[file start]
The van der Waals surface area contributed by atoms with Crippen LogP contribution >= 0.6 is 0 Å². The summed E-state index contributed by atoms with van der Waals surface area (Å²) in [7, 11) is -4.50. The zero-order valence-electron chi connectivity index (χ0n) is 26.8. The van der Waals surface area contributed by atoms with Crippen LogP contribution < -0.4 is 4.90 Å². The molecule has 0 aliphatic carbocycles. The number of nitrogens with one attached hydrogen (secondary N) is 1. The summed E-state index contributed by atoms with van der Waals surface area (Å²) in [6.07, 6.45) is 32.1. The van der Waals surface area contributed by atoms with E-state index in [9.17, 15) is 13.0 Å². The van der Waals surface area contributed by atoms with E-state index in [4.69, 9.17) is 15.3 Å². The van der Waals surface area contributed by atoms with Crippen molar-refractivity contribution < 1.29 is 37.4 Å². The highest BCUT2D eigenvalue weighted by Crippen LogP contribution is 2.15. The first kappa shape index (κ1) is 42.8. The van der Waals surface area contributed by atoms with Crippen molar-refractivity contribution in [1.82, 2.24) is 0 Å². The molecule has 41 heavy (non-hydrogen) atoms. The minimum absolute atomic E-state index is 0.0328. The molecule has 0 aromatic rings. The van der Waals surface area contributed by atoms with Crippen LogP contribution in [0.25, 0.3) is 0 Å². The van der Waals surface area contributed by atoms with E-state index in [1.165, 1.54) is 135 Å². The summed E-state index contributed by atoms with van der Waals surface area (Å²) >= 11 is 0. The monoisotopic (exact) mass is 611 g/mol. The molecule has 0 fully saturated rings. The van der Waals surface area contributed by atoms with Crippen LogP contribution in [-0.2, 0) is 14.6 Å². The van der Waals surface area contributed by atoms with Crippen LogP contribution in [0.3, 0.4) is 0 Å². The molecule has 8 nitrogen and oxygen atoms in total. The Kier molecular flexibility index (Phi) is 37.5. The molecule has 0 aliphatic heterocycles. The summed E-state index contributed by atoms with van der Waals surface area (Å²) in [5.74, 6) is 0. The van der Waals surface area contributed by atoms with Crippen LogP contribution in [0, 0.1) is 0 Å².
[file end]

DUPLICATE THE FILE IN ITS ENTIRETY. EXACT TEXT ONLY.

The van der Waals surface area contributed by atoms with Crippen LogP contribution >= 0.6 is 0 Å². The summed E-state index contributed by atoms with van der Waals surface area (Å²) in [7, 11) is -4.50. The zero-order valence-electron chi connectivity index (χ0n) is 26.8. The van der Waals surface area contributed by atoms with Crippen LogP contribution < -0.4 is 4.90 Å². The molecule has 0 aliphatic carbocycles. The number of nitrogens with one attached hydrogen (secondary N) is 1. The summed E-state index contributed by atoms with van der Waals surface area (Å²) in [6.07, 6.45) is 32.1. The van der Waals surface area contributed by atoms with E-state index in [9.17, 15) is 13.0 Å². The van der Waals surface area contributed by atoms with E-state index in [4.69, 9.17) is 15.3 Å². The van der Waals surface area contributed by atoms with Crippen molar-refractivity contribution < 1.29 is 37.4 Å². The highest BCUT2D eigenvalue weighted by Crippen LogP contribution is 2.15. The first kappa shape index (κ1) is 42.8. The van der Waals surface area contributed by atoms with Crippen molar-refractivity contribution in [1.82, 2.24) is 0 Å². The molecule has 41 heavy (non-hydrogen) atoms. The minimum absolute atomic E-state index is 0.0328. The molecule has 0 aromatic rings. The van der Waals surface area contributed by atoms with Crippen LogP contribution in [0.25, 0.3) is 0 Å². The van der Waals surface area contributed by atoms with E-state index in [1.165, 1.54) is 135 Å². The summed E-state index contributed by atoms with van der Waals surface area (Å²) >= 11 is 0. The monoisotopic (exact) mass is 611 g/mol. The molecule has 0 fully saturated rings. The van der Waals surface area contributed by atoms with Crippen LogP contribution in [-0.2, 0) is 14.6 Å². The van der Waals surface area contributed by atoms with Crippen LogP contribution in [0.3, 0.4) is 0 Å². The molecule has 8 nitrogen and oxygen atoms in total. The Kier molecular flexibility index (Phi) is 37.5. The molecule has 0 aliphatic heterocycles. The summed E-state index contributed by atoms with van der Waals surface area (Å²) in [5.74, 6) is 0. The van der Waals surface area contributed by atoms with Crippen LogP contribution in [0, 0.1) is 0 Å².